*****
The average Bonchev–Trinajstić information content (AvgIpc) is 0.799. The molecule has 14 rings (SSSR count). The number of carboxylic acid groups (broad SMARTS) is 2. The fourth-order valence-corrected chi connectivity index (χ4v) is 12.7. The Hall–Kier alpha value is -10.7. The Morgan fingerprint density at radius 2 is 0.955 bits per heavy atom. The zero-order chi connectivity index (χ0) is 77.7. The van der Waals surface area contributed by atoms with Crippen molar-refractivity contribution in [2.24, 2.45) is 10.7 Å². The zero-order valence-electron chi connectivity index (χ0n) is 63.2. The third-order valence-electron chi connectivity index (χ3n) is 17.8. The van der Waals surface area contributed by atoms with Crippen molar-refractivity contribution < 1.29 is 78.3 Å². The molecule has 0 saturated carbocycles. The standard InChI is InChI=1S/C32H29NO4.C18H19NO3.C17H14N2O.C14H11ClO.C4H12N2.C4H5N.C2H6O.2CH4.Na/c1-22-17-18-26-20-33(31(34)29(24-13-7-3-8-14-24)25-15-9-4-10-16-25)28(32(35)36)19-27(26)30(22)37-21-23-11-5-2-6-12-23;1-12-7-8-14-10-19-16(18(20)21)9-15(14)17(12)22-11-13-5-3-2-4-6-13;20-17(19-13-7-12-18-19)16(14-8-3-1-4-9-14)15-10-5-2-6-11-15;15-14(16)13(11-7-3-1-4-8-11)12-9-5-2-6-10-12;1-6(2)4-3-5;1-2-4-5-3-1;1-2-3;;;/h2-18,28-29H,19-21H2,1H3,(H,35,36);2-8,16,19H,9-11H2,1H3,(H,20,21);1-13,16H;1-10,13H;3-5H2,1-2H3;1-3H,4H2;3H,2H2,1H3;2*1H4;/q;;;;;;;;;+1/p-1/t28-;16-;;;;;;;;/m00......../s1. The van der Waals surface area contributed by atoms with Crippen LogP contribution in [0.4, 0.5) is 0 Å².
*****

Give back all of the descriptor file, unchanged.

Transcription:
The average Bonchev–Trinajstić information content (AvgIpc) is 0.799. The molecule has 14 rings (SSSR count). The number of carboxylic acid groups (broad SMARTS) is 2. The fourth-order valence-corrected chi connectivity index (χ4v) is 12.7. The Hall–Kier alpha value is -10.7. The Morgan fingerprint density at radius 2 is 0.955 bits per heavy atom. The zero-order chi connectivity index (χ0) is 77.7. The van der Waals surface area contributed by atoms with Crippen molar-refractivity contribution in [2.24, 2.45) is 10.7 Å². The zero-order valence-electron chi connectivity index (χ0n) is 63.2. The third-order valence-electron chi connectivity index (χ3n) is 17.8. The van der Waals surface area contributed by atoms with Crippen molar-refractivity contribution < 1.29 is 78.3 Å². The molecule has 0 saturated carbocycles. The standard InChI is InChI=1S/C32H29NO4.C18H19NO3.C17H14N2O.C14H11ClO.C4H12N2.C4H5N.C2H6O.2CH4.Na/c1-22-17-18-26-20-33(31(34)29(24-13-7-3-8-14-24)25-15-9-4-10-16-25)28(32(35)36)19-27(26)30(22)37-21-23-11-5-2-6-12-23;1-12-7-8-14-10-19-16(18(20)21)9-15(14)17(12)22-11-13-5-3-2-4-6-13;20-17(19-13-7-12-18-19)16(14-8-3-1-4-9-14)15-10-5-2-6-11-15;15-14(16)13(11-7-3-1-4-8-11)12-9-5-2-6-10-12;1-6(2)4-3-5;1-2-4-5-3-1;1-2-3;;;/h2-18,28-29H,19-21H2,1H3,(H,35,36);2-8,16,19H,9-11H2,1H3,(H,20,21);1-13,16H;1-10,13H;3-5H2,1-2H3;1-3H,4H2;3H,2H2,1H3;2*1H4;/q;;;;;;;;;+1/p-1/t28-;16-;;;;;;;;/m00......../s1. The van der Waals surface area contributed by atoms with Crippen LogP contribution in [0.4, 0.5) is 0 Å².